Glutathione reductase deficiency in Saudi Arabia
AbstractGlutathione reductase [GR] is a ubiquitous enzyme required for the conversion of oxidized glutathione [GSSG] to reduced glutathione [GSH] concomitantly oxidizing reduced nicotinamide adenine dinucleotide phosphate [NADPH] in a reaction essential for the stability and integrity of red cells. Mutations in the GR gene and nutritional deficiency of riboflavin, a co-factor required for the normal functioning of GR, can cause GR deficiency. We conducted a study on 1691 Saudi individuals to determine the overall frequency of GR deficiency and to identify whether the deficiency results from genetic or acquired causes or both. The activity of GR was measured in freshly prepared red cell haemolysate in the presence and absence of flavin adenine dinucleotide [FAD] and the activity coefficient [AC] was determined. Samples with low GR activity [> 2.0 IU/g haemoglobin] both in the presence and absence of FAD and an AC between 0.9 and 1.2 were considered GR-deficient. Samples with AC >/= 1.3 were considered riboflavin-deficient. The overall frequency of partial GR deficiency was 24.5% and 20.3% in males and females respectively. In addition, 17.8% of males and 22.4% of females suffered from GR deficiency due to riboflavin deficiency. This could be easily corrected by dietary supplementation with riboflavin. No cases of severe GR deficiency were identified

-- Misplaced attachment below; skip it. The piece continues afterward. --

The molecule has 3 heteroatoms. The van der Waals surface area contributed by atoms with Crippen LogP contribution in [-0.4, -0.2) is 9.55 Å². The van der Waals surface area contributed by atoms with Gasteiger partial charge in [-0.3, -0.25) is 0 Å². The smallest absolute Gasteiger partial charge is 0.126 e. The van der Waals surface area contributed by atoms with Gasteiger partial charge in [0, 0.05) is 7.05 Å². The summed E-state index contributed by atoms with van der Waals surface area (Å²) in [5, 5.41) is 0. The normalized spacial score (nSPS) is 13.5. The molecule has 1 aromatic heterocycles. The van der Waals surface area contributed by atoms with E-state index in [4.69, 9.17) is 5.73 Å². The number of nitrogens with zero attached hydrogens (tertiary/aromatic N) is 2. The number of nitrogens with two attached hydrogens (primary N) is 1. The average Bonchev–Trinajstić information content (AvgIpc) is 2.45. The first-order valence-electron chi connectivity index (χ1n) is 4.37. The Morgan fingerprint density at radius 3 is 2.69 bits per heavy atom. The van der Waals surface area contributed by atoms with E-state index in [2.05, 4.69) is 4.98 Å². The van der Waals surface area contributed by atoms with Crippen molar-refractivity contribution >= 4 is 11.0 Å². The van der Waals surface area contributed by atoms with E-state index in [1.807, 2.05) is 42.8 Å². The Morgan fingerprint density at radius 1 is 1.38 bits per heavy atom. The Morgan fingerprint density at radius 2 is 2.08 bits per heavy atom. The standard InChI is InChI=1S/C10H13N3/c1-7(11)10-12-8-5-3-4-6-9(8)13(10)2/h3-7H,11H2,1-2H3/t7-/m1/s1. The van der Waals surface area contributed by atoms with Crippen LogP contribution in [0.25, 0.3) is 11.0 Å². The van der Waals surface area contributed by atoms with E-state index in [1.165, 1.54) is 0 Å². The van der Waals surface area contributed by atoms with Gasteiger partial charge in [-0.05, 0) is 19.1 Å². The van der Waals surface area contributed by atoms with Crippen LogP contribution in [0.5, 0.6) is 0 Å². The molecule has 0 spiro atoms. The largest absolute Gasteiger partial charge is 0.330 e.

Warsy, A.S. & El Hazmi, M.A. (1999). Glutathione reductase deficiency in Saudi Arabia. EMHJ - Eastern Mediterranean Health Journal, 5 (6), 1208-1212, 1999 http://www.who.int/iris/handle/10665/118820
JournalEMHJ - Eastern Mediterranean Health Journal, 5 (6), 1208-1212, 1999
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